But even if O’Rourke loses, he’s already emerged from this Senate street brawl as a national Democratic icon—raking in a record-breaking haul of $38 million in this last quarter of fundraising. And if he decides to launch a White House bid he’ll be bringing his pro-marijuana message with him. He he has no regrets about embracing marijuana normalization in his deep red state, because he knows his neighbors and he’s never been surprised that the issue resonates across all demographics.
“No, actually because I’ve lived there my whole life and folks—people got there well before the politicians did,” he said.
Unlike O’Rourke, a small, though growing, handful of pro-marijuana reform Republicans are willing to comment on Pelosi and her top general’s non-committal, even contemptuous, attitude toward allowing a vote on marijuana bills if Democrats regain the majority.
“Then they’re as irresponsible as the Republican leadership,” Rep. Carlos Curbelo (R-FL) vented to The Daily Beast upon learning that Democratic leaders won’t promise a vote on marijuana if they regain control of the House. “It’s criminal justice. It’s small business. It’s an economic issue!”
Rep. Dana Rohrabacher (R-CA), who is suddenly locked in a shockingly close reelection battle, has claimed that Trump and Republicans will move on marijuana reform early next year if the GOP reclaims control of the House.
While he’s offered no proof that that’s the case, it’s isn’t lost on Democrats who want their party to own the issue.
“Part of the problem is not the candidates, it’s the people they hire as consultants or professional campaign managers,” Rep. Earl Blumenauer (D-OR) told The Daily Beast on the phone last week. “They are notoriously risk-averse, and they don’t want to dive into new issues that they’d have to explore how to develop it.”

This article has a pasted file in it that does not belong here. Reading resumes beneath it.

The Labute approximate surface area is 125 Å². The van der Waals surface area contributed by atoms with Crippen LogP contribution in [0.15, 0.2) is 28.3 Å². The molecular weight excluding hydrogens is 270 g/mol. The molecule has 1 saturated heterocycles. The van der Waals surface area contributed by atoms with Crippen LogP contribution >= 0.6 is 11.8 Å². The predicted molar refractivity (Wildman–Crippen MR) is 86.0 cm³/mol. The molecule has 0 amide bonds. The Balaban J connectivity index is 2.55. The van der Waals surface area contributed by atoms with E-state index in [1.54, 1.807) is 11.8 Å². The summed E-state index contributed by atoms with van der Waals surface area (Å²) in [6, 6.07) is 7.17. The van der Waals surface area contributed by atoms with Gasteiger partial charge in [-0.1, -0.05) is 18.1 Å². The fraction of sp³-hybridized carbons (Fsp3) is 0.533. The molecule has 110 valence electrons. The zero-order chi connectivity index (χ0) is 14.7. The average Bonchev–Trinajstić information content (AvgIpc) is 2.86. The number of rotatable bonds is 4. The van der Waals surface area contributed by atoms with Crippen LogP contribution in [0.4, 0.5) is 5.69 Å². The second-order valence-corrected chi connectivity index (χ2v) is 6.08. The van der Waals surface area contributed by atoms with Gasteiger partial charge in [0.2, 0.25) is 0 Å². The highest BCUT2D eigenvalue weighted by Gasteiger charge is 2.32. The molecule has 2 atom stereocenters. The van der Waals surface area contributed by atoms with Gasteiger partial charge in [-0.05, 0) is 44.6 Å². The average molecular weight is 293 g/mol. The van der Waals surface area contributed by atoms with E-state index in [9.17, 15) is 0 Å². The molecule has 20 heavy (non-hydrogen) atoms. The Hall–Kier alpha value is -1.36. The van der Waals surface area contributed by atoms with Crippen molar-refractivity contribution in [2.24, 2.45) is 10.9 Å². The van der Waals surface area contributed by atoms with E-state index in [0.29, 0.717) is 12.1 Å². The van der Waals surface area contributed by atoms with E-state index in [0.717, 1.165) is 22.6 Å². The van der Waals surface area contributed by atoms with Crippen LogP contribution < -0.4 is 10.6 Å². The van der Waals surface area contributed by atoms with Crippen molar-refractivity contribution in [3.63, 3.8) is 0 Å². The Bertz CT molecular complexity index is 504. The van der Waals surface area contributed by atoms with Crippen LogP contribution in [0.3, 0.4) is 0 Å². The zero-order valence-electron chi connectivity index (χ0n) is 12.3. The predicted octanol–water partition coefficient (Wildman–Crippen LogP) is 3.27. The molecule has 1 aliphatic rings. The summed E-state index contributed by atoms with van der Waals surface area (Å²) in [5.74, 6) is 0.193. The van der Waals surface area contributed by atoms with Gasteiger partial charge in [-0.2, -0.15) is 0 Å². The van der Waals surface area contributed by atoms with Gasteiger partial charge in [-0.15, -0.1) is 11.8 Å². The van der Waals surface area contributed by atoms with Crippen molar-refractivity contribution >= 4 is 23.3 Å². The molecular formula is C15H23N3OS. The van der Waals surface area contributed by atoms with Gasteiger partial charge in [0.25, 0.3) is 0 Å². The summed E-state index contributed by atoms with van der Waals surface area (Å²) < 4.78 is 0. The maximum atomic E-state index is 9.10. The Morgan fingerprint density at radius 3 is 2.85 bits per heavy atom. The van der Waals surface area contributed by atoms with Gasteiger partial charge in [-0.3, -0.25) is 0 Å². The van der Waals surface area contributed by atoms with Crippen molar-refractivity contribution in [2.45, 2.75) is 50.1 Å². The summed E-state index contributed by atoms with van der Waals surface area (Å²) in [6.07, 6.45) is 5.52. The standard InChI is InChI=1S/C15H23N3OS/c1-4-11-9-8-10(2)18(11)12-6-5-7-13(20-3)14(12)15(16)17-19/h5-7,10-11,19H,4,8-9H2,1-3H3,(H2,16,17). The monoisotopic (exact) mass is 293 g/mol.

Over the past year, Blumenauer has been working behind the scenes feeding polling data on how popular marijuana is to more than 80 Democratic candidates. He’s also been hitting the pavement, or speaker platforms, nationwide trying to showcase how popular marijuana reform actually is outside the bubble of Washington.
He’s even thinking of hosting a boot camp next year for pollsters and consultants on how it’s actually a winning issue for the party.
This reticence from the old guard to attach the party to such a popular issue is filling many Democrats with disbelief.
“To me, this is such a no-brainer. It could bring the caucus together. It should be one of the first things we do. It’s a signal also to the Black Lives Matter,” Rep. Ro Khanna (D-CA) recently told The Daily Beast at the Capitol. “The low-hanging fruit is to decriminalize marijuana.”
Some Democratic candidates aren’t as smooth and polished, and they accuse any Democrats—whether they’re in the party’s leadership ranks or not—of being in bed with Big Pharma if they balk on marijuana reform.
“Why do you have to poll that garbage? We know for a fact these opioids have destroyed our communities,” surging West Virginia Democratic House candidate Richard Ojeda told The Daily Beast this week. “Right now our country is being turned into a mass grave of the thousands upon thousands of people that die every single year because of opioids that have been thrown at them like Tic Tacs.”